American parents are setting up homeschool “pandemic pods”

In the past few weeks, a new vocabulary has emerged in parenting groups on social media: pandemic pods, copods, microschools, homeschool pods. All describe cobbled-together groups of students who plan to study at home together this fall as the pandemic creeps into a new academic year. 

Homeschooling, this is not. As local and federal governments continue to squabble over the risks of sending kids back to school, parents are frantically gathering groups of similar-age kids to be taught at home. The idea is that they band together to pay for private tuition or delegate supervision to one parent, allowing the rest to get back to work. Pods should also supply some of the social aspect of school without the infection risk inherent in cramming dozens of kids in a room together. 

The pods take many forms. In some, families abide by quarantine bubble rules, agreeing not to interact with anyone outside the group. Some are patched together with the tools of modern networking—Google Docs, Nextdoor, Facebook groups—and involve schedules that rotate kids between outdoors and indoors, where they wear masks during lessons. Some groups are replacing school voluntarily because of safety concerns; others are using pods as a way to supplement fall school schedules that are often intermittent to allow for social distancing. And while parents are leading students in many cases, some groups have reached out to retired teachers or graduates of education programs for help.

Some entrepreneurs are capitalizing on the moment. Alice Locatelli founded just a few weeks ago. Interested parties input their location and requirements—the kids’ ages, whether masks are required, how frequent they want the meetings to be, and more. Then they are matched with other families and educators. When I said this sounded like a dating-app algorithm for homeschooling, Locatelli laughed. “We keep describing it as eHarmony for copods,” she said.

Locatelli, who has a background in education and tech, says the idea came to her when she noticed grassroots efforts to match people into pods. “It was clear we needed to do something bigger,” she says. So she and her business partner aggregated some of the most common questions on pod formation into a simple form people can fill out at registration. The response was immediate. Locatelli says she now has users across the country, mostly concentrated in cities like San Francisco, Chicago, and New York.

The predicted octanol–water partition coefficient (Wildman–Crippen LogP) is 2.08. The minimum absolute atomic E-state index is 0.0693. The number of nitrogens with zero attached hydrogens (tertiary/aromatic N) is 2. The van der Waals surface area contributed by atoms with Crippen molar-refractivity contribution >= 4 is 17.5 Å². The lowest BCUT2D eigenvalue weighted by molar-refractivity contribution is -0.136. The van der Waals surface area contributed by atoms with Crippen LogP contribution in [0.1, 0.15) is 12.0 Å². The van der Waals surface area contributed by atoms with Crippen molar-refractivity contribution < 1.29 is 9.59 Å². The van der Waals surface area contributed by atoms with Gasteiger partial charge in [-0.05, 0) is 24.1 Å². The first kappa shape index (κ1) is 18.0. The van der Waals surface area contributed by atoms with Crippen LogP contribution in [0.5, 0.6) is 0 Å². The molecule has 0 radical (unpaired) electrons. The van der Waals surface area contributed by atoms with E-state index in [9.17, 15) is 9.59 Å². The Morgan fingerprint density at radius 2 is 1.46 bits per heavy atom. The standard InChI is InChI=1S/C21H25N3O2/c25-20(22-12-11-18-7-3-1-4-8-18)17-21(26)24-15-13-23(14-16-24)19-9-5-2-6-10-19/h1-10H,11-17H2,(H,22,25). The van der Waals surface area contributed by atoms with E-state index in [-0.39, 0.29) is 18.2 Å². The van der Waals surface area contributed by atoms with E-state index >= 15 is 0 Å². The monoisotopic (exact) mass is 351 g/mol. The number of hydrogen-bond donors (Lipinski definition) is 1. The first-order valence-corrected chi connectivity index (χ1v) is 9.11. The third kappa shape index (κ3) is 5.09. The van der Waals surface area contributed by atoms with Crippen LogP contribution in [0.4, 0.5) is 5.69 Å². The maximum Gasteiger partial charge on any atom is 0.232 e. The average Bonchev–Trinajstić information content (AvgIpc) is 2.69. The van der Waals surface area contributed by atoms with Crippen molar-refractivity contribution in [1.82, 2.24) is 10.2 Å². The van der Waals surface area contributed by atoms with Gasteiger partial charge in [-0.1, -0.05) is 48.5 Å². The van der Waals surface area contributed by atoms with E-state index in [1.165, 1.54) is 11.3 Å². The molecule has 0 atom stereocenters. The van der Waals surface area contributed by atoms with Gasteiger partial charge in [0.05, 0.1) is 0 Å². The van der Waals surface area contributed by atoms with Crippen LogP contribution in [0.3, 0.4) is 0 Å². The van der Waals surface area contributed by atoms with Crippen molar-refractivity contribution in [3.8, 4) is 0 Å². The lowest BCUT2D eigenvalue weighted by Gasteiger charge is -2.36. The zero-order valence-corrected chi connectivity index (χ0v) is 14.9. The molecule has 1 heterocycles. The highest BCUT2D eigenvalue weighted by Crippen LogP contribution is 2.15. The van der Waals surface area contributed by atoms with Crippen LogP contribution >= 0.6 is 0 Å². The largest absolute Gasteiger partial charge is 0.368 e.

Mike Teng, founder of Swing Education, has taken a new angle with his pre-pandemic business, which placed substitute teachers with schools. Now, Swing is planning on-site education with schools and also offering teachers for learning pods through a program called Bubbles.

Teng says teachers are excited by “the prospect of steady income without the risk of being around as many people.” 

The scheme is taking off. Teng says the cost is $1,200 to $1,500 per week per pod, depending on pod size, hours, and location. “We’ve had some conversations with churches, commercial real estate brokers, etc., to secure more space for families that don’t have the additional space in their own homes,” he says. “We don’t see this as a replacement for public schools, but a supplement to it.”

Digital divide

But in a year marked by racial reckonings and protests, the fact is that these pods are overwhelmingly white, able-bodied, and well-off.

One big reason is that frontline workers—defined by the Center for Economic and Policy Research as grocery workers, nurses, cleaners, warehouse workers, and transportation workers—are predominantly people of color. These workers often earn hourly wages with no benefits and are unable to do their jobs from home. By definition, that puts pods out of reach for many.

“The racial wealth divide is real,” says Nikolai Pizarro, a homeschooling mom who founded a Facebook group called BIPOC-led pandemic pods and microschools and an Instagram account, raisingreaders, devoted to “teaching Black & Latinx parents how to create high quality literacy environments.”

Pizarro says she has a slew of new users posting questions on her Facebook group about how to homeschool their kids while they work. Other users tag her or tune in to her Instagram Lives to answer questions. Of late, she’s been so much in demand that she’s created webinars through Eventbrite to host Zoom sessions twice a week, registering a couple of hundred people “at minimum” each time.